National Park Service staff walking along Liberty Island after Hurricane Sandy.
Nearly two months after Hurricane Sandy made landfall in the mid-Atlantic states, we wanted to share an update on affected sites in the New York metro area and the National Trust’s efforts to support recovery.
On December 13, Secretary of the Interior Ken Salazar and Director of the National Park Service Jonathan Jarvis, along with a small group of journalists and other stakeholders, toured damaged places in the New York City region. Of the 70 national parks and dozens of wildlife refuges that sustained damage from the storm, the 15 parks located in and around NYC were among the hardest hit, including Liberty Island and Ellis Island. (Ellis Island is one of our National Treasures, a portfolio of endangered places the National Trust is working to protect.)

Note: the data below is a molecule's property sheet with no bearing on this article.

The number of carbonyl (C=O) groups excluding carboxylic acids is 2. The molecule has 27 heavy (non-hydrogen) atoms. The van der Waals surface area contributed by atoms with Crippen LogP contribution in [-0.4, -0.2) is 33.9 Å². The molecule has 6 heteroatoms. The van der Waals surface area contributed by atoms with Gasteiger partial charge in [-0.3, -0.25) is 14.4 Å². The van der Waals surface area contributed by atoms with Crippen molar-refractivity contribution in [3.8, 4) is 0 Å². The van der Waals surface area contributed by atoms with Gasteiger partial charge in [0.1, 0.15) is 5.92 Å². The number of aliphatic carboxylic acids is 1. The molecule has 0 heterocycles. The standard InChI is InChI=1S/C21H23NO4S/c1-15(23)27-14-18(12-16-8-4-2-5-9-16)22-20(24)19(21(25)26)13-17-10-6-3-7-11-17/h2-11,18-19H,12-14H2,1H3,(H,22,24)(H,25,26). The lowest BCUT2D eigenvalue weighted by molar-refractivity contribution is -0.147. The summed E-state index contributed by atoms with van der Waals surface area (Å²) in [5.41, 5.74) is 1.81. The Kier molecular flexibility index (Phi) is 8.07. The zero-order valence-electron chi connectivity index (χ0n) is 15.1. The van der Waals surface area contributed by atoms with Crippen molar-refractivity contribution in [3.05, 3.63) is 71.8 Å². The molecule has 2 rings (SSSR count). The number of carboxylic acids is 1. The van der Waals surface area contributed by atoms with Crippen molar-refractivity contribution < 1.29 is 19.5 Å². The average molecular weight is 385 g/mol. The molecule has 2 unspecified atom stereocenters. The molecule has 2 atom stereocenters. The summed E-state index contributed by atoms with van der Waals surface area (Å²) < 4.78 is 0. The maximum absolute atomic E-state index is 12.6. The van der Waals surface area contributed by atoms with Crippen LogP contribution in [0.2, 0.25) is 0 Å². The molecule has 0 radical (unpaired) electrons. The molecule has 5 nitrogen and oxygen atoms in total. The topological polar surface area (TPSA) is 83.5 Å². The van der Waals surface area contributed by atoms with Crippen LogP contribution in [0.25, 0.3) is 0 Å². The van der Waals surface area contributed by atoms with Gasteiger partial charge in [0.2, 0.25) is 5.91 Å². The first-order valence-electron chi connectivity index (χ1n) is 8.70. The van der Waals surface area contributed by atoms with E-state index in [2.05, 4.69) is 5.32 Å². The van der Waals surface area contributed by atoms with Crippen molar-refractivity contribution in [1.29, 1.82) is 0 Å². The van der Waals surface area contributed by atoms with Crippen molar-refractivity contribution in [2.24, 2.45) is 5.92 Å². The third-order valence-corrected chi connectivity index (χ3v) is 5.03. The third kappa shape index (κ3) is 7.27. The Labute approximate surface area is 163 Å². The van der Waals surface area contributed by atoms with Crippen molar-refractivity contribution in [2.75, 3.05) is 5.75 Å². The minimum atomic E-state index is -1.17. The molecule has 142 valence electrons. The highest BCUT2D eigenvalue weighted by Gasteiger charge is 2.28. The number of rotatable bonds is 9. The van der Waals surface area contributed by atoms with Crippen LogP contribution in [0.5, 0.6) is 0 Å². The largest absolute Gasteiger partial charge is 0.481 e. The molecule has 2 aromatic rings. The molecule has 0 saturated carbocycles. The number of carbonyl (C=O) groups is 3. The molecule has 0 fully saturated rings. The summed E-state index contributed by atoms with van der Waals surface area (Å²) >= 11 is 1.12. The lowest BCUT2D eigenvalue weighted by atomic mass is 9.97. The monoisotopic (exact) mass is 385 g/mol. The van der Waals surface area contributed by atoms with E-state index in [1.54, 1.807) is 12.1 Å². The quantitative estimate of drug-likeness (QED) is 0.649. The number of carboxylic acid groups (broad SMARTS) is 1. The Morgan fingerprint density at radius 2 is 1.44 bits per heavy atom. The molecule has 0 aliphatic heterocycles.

The National Trust’s representative on the tour, Alicia Leuba, reports that the impacts are wide-ranging: Not only have the National Parks of New York Harbor suffered damage to their natural and built environments, but they’re experiencing an economic setback at tourist sites such as Gateway, Fire Island, and the Statue of Liberty, which contributed more than half a billion dollars to the local economy last year and support nearly 4,400 jobs.... Read More →
The National Trust for Historic Preservation, a privately funded non-profit organization, works to save America's historic places.